The commercials air every holiday season. They’ve featured an adorable little boy trying to make a lunch date with Jennifer Aniston, a giggling mischievous cherub teasing Robin Williams, and another hanging out with Olympic champion snowboarder Shaun White. These kids are cancer patients and their celebrity pals implore viewers to make donations to St. Jude’s Hospital.
Every year I’d come across them while channel surfing and think, “Thank God, we’re not one of those families. Thank God we don’t have to deal with that!” That was until we were.
Our 11-year-old daughter had been complaining of headaches. It’s hard to know with kids at that age whether you’re dealing with drama, the onset of hormones or something else entirely. They don’t tell you everything. It’s easy to miss a simple detail that could mean something huge.
Ordinarily a talented and skilled athlete, I watched her decline on the soccer field and didn’t understand why. My first thought was that she must have a concussion from heading the ball so I took her to a doctor. After a physical exam, it was suggested that I fill her full of Advil and water because, “she’s at that age!” (Oh that hormonal age!) I almost believed that too, I wanted so badly to believe that! Because the last thing you think when you’re parenting a force of nature is that she could have cancer.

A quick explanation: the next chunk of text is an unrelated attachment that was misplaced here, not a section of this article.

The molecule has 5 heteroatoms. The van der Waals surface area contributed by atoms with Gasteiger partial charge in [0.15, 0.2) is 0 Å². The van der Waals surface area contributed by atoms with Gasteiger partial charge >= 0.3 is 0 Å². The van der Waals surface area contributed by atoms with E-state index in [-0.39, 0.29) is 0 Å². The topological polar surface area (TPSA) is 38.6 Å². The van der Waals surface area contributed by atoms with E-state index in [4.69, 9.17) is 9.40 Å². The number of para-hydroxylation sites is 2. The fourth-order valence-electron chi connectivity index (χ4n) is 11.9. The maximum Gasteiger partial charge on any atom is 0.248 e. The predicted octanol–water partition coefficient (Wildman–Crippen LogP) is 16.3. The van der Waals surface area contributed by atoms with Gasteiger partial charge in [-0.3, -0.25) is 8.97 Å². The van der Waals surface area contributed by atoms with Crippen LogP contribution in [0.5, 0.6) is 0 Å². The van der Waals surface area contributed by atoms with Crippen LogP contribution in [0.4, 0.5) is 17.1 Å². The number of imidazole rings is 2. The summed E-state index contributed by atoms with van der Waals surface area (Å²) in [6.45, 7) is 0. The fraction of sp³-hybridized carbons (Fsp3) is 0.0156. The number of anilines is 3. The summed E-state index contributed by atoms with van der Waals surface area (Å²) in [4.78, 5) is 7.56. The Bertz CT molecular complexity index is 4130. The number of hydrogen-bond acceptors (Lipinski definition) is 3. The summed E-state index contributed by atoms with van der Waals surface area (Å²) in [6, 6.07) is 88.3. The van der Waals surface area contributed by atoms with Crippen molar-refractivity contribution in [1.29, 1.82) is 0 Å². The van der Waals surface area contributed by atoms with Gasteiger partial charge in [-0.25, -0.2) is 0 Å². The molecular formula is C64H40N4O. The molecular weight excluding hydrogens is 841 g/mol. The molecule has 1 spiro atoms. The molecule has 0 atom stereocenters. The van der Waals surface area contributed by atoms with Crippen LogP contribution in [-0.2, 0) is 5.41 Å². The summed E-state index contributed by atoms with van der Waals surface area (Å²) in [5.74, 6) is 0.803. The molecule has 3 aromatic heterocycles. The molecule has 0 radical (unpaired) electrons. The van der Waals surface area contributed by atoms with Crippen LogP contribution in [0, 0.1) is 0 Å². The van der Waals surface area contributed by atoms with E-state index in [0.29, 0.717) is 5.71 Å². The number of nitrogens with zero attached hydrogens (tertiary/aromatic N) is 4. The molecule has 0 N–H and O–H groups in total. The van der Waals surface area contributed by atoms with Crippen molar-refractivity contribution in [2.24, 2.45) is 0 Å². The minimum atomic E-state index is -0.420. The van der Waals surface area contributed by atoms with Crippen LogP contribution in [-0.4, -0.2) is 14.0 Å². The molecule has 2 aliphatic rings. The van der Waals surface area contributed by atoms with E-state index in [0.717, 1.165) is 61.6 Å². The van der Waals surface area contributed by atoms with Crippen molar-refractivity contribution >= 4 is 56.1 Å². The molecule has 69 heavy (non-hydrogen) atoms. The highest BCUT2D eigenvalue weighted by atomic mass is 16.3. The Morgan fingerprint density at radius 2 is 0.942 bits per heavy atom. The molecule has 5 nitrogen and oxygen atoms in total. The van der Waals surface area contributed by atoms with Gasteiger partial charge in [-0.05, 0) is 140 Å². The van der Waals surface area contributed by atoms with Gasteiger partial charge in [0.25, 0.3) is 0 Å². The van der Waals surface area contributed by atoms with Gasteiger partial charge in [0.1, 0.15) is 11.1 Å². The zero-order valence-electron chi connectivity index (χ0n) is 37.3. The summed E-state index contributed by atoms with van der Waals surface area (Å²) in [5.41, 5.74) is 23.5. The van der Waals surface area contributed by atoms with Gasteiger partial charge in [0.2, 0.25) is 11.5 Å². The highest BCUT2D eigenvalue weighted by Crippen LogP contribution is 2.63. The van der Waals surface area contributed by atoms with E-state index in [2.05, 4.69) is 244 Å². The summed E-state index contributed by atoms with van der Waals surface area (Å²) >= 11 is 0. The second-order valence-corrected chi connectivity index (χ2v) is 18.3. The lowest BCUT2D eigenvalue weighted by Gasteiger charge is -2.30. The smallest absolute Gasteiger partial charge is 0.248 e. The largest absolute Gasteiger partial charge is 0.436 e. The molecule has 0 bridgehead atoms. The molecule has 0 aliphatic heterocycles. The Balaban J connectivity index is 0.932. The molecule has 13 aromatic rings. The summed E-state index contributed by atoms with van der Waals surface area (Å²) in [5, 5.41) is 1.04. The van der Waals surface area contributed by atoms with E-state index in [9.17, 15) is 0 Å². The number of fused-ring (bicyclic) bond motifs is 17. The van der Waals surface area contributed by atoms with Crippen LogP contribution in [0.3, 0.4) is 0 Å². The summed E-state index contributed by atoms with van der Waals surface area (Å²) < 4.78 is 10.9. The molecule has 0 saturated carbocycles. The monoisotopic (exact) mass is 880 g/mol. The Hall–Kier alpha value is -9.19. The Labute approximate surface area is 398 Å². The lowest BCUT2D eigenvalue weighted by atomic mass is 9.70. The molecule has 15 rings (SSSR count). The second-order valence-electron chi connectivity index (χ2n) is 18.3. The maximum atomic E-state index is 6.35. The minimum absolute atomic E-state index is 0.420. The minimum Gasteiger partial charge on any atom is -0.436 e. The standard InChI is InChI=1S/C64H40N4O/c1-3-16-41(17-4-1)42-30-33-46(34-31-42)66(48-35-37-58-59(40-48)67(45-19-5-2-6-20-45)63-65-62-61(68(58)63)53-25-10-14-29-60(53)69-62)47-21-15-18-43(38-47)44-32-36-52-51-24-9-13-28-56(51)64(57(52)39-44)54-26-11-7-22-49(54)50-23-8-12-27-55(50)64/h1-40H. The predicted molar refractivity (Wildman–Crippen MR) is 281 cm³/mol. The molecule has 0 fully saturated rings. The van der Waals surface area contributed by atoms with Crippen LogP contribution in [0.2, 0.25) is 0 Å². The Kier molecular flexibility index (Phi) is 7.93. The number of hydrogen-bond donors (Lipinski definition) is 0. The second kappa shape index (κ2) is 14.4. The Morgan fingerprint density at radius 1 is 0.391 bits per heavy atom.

When she didn’t improve, I took her to a neurologist who made time for us at my insistence but acted like doing so was an imposition. Jumping this hurdle got us orders for an MRI which resulted in a phone call no parent should ever get.
“Mrs. Dworkin, your daughter has a three centimeter tumor in her cerebellum; you’ll be checking her into the ICU tonight.”
It felt like all of the air was sucked out of the room. In fact, I’m certain I stopped breathing for minute there. Life came to a screeching halt. I couldn’t believe what I was hearing! How could this be, my active, rough and tumble daughter has a brain tumor? At the time she was one of two girls on her school’s flag football team! She’s never had so much as an ear infection! What on earth made me think that she would get a pass from being at risk for cancer? The truth of the matter is that any kid could easily be the kids in those commercials and we adults really don’t acknowledge that. One thing I would learn on the journey of parenting through cancer is how deeply we don’t acknowledge it.